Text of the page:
The Myths and Facts about Spaying or Neutering Your Pet

Simply put, homeless pets are everywhere.  In just about every community, there are homeless animals.  In our province, too many cats roam our city streets.  In rural areas, homeless dogs wander alongside their feline counterparts. In Regina, 500 more abandoned cats and kittens were brought to the Shelter in 2016 than were in 2015.  Many of these animals had endured starvation, numbing cold or blistering heat.  Others had been injured by vehicles, other animals, predators or even people.  The RHS uses many programs and initiatives to help save the lives of these unwanted souls and was able to find homes for most of them, but it is unfortunately not sustainable long-term. Another year such as last year could be devastating.

The single most effective solution to pet over-population is spaying or neutering your pet. By preventing unwanted litters of puppies and kittens, we spare these animals the suffering that many will endure as they try to live without a home and proper food and care and threatened by disease, the elements and other animals and even people.

While not the only solution to pet over-population, the spay and neutering of pets is the simplest and easiest way to treat the source of the problem, rather than the many ‘band-aid ‘ fixes that only treat the symptoms but do little towards long-term  remedy.

In spite of this, many still choose not to sterilize their pets and for a myriad of reasons.  Some, unfortunately, are fuelled by the many myths that float around the internet and other places.

Here are some truths behind some of the more wide-spread myths regarding sterilizing your pets:

MYTH: It’s better to have one litter before spaying a female pet.
FACT: There is much medical evidence that indicates just the opposite and that females spayed before their first heat are typically healthier. Many veterinarians now sterilize dogs and cats as young as eight weeks of age.

MYTH: My children should experience the miracle of birth so my pet should have a litter.
FACT: The miracle of birth is quickly forgotten when these litters become a burden when no homes can be found for them.  Often they experience unbearable suffering on the streets, abandoned in a field, are run over by vehicles, attacked by other animals or become ill due to lack of proper living conditions, food, and care. Teach children that all life is precious by spaying and neutering your pets. 

MYTH: But I want to breed my pet.
FACT: There are many reputable breeders who breed their animals responsibly.  Most will already have homes for offspring before they are bred.  Sadly, far too many people simply become ‘backyard breeders” and contribute to the number of unwanted animals by breeding animals in hope of a quick profit. Even if you are “absolutely sure” that you will find homes for your pets offspring, you cannot control the decisions of others.  Your pet’s offspring or their offspring’s offspring could easily end up on the streets or in a shelter competing for a new home.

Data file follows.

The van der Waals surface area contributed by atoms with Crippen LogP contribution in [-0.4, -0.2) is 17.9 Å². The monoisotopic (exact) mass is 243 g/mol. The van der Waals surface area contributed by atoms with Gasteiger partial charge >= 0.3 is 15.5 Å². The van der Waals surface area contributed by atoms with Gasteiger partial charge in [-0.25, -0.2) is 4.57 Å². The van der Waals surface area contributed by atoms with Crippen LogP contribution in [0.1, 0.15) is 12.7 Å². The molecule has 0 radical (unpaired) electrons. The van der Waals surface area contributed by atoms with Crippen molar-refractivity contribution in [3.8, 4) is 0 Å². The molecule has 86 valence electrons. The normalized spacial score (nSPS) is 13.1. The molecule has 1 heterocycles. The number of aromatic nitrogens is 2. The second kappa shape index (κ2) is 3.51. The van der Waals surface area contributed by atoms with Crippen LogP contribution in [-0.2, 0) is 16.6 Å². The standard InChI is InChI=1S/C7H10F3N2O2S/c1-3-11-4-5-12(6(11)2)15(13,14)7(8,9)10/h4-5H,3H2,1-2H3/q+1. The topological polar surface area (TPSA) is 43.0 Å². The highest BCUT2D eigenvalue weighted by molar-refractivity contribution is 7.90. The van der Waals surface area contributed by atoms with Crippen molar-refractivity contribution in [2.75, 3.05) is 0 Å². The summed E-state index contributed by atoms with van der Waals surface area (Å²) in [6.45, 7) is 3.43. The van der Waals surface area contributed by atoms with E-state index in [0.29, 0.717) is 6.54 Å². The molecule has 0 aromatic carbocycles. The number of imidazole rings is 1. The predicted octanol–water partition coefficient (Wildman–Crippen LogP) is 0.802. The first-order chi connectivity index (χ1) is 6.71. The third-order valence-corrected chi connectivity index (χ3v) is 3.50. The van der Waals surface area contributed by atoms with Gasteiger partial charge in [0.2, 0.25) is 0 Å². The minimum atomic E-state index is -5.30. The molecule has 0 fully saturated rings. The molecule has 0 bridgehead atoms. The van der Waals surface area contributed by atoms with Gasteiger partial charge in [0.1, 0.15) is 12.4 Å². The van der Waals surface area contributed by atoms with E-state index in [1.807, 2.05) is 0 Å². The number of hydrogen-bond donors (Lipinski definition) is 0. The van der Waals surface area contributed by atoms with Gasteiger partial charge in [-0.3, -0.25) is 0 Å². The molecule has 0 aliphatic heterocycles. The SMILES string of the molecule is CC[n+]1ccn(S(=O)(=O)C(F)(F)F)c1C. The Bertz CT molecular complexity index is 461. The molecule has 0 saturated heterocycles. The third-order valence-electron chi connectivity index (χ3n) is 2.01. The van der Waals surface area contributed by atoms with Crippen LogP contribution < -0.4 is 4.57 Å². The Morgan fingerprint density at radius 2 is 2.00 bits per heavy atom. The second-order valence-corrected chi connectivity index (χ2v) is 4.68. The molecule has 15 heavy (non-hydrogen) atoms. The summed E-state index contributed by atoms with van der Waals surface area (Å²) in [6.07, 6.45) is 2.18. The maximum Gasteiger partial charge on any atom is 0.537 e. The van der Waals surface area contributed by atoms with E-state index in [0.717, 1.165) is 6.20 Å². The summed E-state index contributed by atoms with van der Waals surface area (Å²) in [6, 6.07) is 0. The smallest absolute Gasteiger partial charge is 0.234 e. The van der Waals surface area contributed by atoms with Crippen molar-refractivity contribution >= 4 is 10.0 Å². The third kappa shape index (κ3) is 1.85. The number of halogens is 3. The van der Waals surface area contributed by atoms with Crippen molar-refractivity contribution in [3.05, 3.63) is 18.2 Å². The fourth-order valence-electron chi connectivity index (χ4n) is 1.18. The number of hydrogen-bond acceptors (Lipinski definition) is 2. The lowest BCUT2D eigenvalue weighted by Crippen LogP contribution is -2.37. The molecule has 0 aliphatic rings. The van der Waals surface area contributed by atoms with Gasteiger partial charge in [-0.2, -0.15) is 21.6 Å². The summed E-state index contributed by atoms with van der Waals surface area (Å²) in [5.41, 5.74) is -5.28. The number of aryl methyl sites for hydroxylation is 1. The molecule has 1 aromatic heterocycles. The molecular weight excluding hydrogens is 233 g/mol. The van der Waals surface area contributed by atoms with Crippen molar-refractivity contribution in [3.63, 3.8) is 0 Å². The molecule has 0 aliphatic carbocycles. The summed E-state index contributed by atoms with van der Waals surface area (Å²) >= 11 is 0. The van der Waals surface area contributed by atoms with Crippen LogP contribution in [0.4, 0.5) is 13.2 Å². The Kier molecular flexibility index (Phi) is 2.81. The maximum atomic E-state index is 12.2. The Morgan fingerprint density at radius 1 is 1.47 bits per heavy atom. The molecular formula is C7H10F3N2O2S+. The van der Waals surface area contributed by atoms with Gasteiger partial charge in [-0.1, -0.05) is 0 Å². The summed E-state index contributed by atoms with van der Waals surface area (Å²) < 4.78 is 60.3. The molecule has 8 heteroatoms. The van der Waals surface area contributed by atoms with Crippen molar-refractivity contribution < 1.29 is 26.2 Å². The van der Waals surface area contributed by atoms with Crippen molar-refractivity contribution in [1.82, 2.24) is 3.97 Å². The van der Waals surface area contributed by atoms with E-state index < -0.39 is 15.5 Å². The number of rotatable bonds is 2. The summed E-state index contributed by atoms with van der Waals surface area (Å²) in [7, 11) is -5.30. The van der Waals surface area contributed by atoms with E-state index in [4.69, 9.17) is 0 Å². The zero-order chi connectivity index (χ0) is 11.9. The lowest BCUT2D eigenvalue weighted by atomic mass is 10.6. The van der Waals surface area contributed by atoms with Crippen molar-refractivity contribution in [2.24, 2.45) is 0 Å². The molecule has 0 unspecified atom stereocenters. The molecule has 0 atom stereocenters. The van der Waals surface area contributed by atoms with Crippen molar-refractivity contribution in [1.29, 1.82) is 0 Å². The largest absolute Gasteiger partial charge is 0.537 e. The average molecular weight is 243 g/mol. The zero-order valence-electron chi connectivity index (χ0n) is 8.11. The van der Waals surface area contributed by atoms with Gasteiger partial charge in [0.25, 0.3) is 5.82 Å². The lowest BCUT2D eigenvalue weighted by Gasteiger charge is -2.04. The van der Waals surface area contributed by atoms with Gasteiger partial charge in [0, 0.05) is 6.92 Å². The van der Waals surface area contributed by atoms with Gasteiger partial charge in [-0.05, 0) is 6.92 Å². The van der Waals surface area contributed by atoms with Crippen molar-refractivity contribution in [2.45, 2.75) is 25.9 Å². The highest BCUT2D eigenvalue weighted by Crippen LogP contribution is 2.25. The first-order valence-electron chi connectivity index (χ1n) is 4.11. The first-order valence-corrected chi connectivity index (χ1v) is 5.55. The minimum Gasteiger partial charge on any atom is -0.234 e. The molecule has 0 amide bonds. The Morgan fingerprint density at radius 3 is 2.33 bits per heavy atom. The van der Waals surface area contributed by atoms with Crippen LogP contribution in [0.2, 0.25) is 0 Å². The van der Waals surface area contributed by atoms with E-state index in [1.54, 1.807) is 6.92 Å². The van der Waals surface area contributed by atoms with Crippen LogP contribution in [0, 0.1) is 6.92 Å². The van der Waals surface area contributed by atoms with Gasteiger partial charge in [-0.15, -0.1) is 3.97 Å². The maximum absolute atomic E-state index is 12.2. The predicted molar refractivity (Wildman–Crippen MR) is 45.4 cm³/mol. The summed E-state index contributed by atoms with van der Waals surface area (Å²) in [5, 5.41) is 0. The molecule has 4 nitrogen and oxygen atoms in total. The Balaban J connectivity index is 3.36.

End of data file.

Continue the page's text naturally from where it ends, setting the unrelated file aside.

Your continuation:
MYTH: I don’t want my male dog or cat to feel like less of a male.
FACT: Unfortunately, this is more about you than your dog. Dogs do not have any concept of sexuality or ego. Neutering your pet will not change his basic personality or give him some sort of identity crisis. 

MYTH: Sterilized pets are lazy, eat more and will get fat.
FACT: The prime reasons that pets get fat is that they are over-fed by their owners and do not get enough exercise.  You can both stay trim and fit by regular walks and play, and watching what and how much your pet eats.  Your veterinarian can help with diet suggestions that may help too.

MYTH: A pet’s offspring will be just as cute, well-behaved and special as their parent.
FACT: There is no guarantee that your pet’s offspring will be anything like their parent with respect to behaviour and personality. This is especially true when the other parent is unknown due to an unplanned romp around the neighbourhood without supervision! There are many homeless pets in shelters that are just as sweet, smart and loving as your own.

MYTH: It’s expensive to have a pet spayed or neutered.
FACT: While there may be cost to having the surgery performed, it can be minimal compared to the potential of long-term costs incurred by a non-altered pet, impound fees and increased license fees. 

The most important thing to know about spaying or neutering your pet is it saves lives. And that life saved may even be your own pet’s life. Sterilized pets generally see reduced rates of certain cancers (particularly of the reproductive systems), roam less and thus avoiding the dangers of the streets, are less prone to “marking” and spraying, and they tend to show less aggression and dominance behaviours. 

Each pet adopted at the Regina Humane Society includes spay or neuter surgery so you never have to worry about additional costs or contributing to pet overpopulation.  Our Subsidized Spay/Neuter Program helps ensure that financial constraints are not a barrier for those families who want to be a part of the solution.